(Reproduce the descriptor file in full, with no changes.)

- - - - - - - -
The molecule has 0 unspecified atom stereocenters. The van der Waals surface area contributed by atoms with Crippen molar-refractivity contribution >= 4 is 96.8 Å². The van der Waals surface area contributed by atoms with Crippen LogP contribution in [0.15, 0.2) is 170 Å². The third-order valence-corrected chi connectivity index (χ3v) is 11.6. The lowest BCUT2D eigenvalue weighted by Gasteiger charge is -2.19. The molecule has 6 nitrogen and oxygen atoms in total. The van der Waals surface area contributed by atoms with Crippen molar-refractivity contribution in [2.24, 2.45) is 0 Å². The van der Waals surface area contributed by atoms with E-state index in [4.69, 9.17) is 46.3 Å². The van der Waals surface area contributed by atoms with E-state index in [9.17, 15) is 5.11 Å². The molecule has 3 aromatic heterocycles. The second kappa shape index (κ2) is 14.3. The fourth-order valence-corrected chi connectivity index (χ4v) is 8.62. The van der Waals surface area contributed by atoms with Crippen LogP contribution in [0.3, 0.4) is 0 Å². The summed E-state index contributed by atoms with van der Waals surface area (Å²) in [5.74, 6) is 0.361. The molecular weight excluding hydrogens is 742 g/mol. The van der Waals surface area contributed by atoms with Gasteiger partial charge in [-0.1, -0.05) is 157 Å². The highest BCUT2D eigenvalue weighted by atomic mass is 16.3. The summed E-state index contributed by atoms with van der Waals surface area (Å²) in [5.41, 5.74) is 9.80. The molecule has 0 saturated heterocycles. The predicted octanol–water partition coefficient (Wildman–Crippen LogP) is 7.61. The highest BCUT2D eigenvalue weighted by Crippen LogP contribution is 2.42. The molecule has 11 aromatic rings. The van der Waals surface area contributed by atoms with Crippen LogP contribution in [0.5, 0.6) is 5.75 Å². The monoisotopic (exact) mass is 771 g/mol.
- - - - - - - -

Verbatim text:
The molecule has 0 unspecified atom stereocenters. The van der Waals surface area contributed by atoms with Crippen molar-refractivity contribution >= 4 is 96.8 Å². The van der Waals surface area contributed by atoms with Crippen LogP contribution in [0.15, 0.2) is 170 Å². The third-order valence-corrected chi connectivity index (χ3v) is 11.6. The lowest BCUT2D eigenvalue weighted by Gasteiger charge is -2.19. The molecule has 6 nitrogen and oxygen atoms in total. The van der Waals surface area contributed by atoms with Crippen molar-refractivity contribution in [2.24, 2.45) is 0 Å². The van der Waals surface area contributed by atoms with E-state index in [4.69, 9.17) is 46.3 Å². The van der Waals surface area contributed by atoms with E-state index in [9.17, 15) is 5.11 Å². The molecule has 3 aromatic heterocycles. The second kappa shape index (κ2) is 14.3. The fourth-order valence-corrected chi connectivity index (χ4v) is 8.62. The van der Waals surface area contributed by atoms with Crippen LogP contribution in [0.3, 0.4) is 0 Å². The summed E-state index contributed by atoms with van der Waals surface area (Å²) in [5.74, 6) is 0.361. The molecular weight excluding hydrogens is 742 g/mol. The van der Waals surface area contributed by atoms with Gasteiger partial charge in [-0.1, -0.05) is 157 Å². The highest BCUT2D eigenvalue weighted by atomic mass is 16.3. The summed E-state index contributed by atoms with van der Waals surface area (Å²) in [5.41, 5.74) is 9.80. The molecule has 0 saturated heterocycles. The predicted octanol–water partition coefficient (Wildman–Crippen LogP) is 7.61. The highest BCUT2D eigenvalue weighted by Crippen LogP contribution is 2.42. The molecule has 11 aromatic rings. The van der Waals surface area contributed by atoms with Crippen LogP contribution in [0.5, 0.6) is 5.75 Å². The monoisotopic (exact) mass is 771 g/mol.